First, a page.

Openreach improves its connection with East Midlands female recruits
Openreach is seeing a positive change in the number of female recruits joining the company across the East Midlands.
It’s after the UK’s largest broadband network - used by customers of hundreds of companies including BT, Sky, Plusnet, TalkTalk and Zen - made decision to put the language it uses to recruit employees under the microscope.
Back in January, work started with Linguistic Landscapes and gender bias expert Dr Chris Begeny from Exeter University, which revealed that women were 50 per cent less likely to consider roles that had a coded gender bias.
Since then, significant changes have been made throughout Openreach to the way jobs are advertised, helping to drive big improvements in the number of women coming into new roles in 2021.
The company is recruiting some 140 people into roles across the East Midlands in the current financial year and to date, 19 per cent of the intake is female – a statistic that in previous years stood in single digits.
The new recruits are mainly to support the role out of Ultrafast Full Fibre, which has so far reached more than 300,000 homes and businesses across the region.
East Midlands partnership director Kasam Hussain said: “Research into the language barriers that impact female job applicants has shown that it plays a fundamental role in the recruitment process. We’d like to see more women choose careers in engineering, particularly here at Openreach, so we’re trying to address that.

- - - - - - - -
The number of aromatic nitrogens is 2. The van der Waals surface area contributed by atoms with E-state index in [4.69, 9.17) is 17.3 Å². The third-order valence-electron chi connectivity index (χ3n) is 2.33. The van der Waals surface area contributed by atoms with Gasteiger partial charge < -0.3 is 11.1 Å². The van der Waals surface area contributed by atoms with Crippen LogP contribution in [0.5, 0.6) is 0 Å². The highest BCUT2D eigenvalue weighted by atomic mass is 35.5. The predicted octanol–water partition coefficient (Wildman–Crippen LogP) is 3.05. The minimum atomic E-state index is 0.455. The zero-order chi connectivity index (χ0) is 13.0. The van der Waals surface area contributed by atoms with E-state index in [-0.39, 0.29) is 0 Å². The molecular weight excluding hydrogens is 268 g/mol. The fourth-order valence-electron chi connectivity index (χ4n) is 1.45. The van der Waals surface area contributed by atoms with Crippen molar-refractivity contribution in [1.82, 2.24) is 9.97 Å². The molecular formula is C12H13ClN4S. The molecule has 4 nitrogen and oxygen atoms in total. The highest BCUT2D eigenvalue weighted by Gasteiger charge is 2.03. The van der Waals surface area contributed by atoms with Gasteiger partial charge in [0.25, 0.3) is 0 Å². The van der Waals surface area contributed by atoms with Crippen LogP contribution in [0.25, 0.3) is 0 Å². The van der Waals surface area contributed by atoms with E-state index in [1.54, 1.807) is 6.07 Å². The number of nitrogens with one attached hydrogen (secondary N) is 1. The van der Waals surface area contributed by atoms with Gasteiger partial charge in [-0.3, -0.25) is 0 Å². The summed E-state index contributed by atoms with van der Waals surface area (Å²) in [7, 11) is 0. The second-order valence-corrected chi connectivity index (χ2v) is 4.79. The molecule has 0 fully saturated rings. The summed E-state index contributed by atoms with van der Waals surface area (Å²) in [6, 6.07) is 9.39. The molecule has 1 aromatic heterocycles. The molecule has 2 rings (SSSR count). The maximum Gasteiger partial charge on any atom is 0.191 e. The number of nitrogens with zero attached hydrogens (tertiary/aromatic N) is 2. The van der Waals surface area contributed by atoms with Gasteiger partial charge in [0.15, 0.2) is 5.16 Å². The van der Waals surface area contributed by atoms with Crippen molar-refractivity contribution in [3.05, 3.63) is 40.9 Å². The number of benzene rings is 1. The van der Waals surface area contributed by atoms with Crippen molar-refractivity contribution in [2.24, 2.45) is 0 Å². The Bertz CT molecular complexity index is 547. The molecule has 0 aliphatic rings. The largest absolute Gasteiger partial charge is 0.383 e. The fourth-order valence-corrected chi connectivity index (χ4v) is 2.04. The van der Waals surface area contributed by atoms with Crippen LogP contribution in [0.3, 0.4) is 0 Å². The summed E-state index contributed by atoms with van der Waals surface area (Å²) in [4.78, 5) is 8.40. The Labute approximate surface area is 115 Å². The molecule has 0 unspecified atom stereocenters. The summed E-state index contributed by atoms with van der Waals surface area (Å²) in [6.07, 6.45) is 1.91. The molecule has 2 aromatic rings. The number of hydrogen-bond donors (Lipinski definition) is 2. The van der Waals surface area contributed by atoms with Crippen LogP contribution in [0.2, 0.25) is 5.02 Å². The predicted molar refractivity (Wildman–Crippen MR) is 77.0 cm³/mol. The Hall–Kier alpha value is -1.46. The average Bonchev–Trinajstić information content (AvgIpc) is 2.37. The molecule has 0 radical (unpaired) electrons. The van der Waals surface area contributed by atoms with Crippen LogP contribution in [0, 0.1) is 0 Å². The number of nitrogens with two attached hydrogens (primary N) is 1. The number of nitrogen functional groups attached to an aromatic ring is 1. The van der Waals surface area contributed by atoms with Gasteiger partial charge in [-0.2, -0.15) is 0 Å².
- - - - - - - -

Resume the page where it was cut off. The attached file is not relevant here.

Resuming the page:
“We’ve been amazed to see just how much of a difference subtle changes in language can make. Despite four in five women admitting they wouldn’t consider working in engineering, more than half were interested in an entry-level engineering role once it had been rewritten in a consciously-unbiased way.
“This is just one way we’re making changes to put our values at the heart of what we do. While we’re tackling the challenge on a number of fronts, we’ve been encouraged to see a significantly higher percentage of women joining our East Midlands workforce this year.”
Kasam added: “We made a decision to be transparent about where we are and what we want to achieve. We set ambitious targets and plans that support our journey, and regularly share the progress we’re making. We want everyone who works here to feel fully accepted for who they are and valued for their contribution.”
To that end, Openreach recently published its Diversity and Inclusion Commitments, which include that by 2025, 20 per cent of trainee engineer recruits and 50 per cent of external hires into management will be women.
As levels of ethnic diversity vary across the UK, the company is setting targets based on regional variations in ethnicity which reflect the local population and, at a minimum, match regional ethnic minority representation.
Openreach also has people networks in place in areas such as gender equality, neurodiversity, ethnic diversity and the Pride network, alongside a network of allies who want to create an inclusive workplace for everyone. These communities are growing fast - with 4,000 people now actively working to make a difference.
Kasam added: “We’re passionate about change and hope the work we’re doing will be of interest to other businesses – and that we can learn from each other collectively.”
For more information on Openreach’s approach to Diversity and Inclusion and to download its commitments report, visit https://www.openreach.com/careers/diversity-and-inclusion